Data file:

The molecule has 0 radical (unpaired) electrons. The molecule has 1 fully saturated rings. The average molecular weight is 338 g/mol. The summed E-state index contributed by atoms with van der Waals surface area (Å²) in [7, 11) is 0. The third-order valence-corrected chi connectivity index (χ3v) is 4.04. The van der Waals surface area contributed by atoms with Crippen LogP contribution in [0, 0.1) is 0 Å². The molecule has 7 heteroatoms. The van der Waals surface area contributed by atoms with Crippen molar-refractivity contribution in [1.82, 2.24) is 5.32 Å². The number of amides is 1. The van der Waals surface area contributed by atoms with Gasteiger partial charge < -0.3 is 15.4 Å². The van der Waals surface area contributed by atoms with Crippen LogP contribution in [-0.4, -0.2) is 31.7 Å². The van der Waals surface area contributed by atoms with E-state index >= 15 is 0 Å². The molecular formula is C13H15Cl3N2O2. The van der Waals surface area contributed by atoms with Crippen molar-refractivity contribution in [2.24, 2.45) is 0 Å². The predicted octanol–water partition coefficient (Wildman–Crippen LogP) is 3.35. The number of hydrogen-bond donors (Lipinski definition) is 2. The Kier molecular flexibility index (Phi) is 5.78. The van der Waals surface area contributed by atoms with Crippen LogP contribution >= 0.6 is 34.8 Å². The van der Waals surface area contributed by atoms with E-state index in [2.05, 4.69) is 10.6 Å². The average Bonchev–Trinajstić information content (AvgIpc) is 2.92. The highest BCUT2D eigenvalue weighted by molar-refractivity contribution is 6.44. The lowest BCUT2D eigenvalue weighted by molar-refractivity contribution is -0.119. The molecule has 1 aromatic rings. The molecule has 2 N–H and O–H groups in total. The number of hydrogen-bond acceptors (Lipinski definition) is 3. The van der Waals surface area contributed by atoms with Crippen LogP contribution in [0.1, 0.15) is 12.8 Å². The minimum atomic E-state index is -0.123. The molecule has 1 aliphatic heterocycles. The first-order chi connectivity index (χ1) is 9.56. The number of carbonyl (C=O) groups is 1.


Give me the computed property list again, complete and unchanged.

The molecule has 0 radical (unpaired) electrons. The molecule has 1 fully saturated rings. The average molecular weight is 338 g/mol. The summed E-state index contributed by atoms with van der Waals surface area (Å²) in [7, 11) is 0. The third-order valence-corrected chi connectivity index (χ3v) is 4.04. The van der Waals surface area contributed by atoms with Crippen LogP contribution in [0, 0.1) is 0 Å². The molecule has 7 heteroatoms. The van der Waals surface area contributed by atoms with Crippen molar-refractivity contribution in [1.82, 2.24) is 5.32 Å². The number of amides is 1. The van der Waals surface area contributed by atoms with Gasteiger partial charge < -0.3 is 15.4 Å². The van der Waals surface area contributed by atoms with Crippen LogP contribution in [-0.4, -0.2) is 31.7 Å². The van der Waals surface area contributed by atoms with E-state index >= 15 is 0 Å². The molecular formula is C13H15Cl3N2O2. The van der Waals surface area contributed by atoms with Crippen molar-refractivity contribution in [2.24, 2.45) is 0 Å². The predicted octanol–water partition coefficient (Wildman–Crippen LogP) is 3.35. The number of hydrogen-bond donors (Lipinski definition) is 2. The Kier molecular flexibility index (Phi) is 5.78. The van der Waals surface area contributed by atoms with Crippen LogP contribution >= 0.6 is 34.8 Å². The van der Waals surface area contributed by atoms with E-state index in [2.05, 4.69) is 10.6 Å². The average Bonchev–Trinajstić information content (AvgIpc) is 2.92. The highest BCUT2D eigenvalue weighted by molar-refractivity contribution is 6.44. The lowest BCUT2D eigenvalue weighted by molar-refractivity contribution is -0.119. The molecule has 1 aromatic rings. The molecule has 2 N–H and O–H groups in total. The number of hydrogen-bond acceptors (Lipinski definition) is 3. The van der Waals surface area contributed by atoms with Crippen LogP contribution in [0.1, 0.15) is 12.8 Å². The minimum atomic E-state index is -0.123. The molecule has 1 aliphatic heterocycles. The first-order chi connectivity index (χ1) is 9.56. The number of carbonyl (C=O) groups is 1.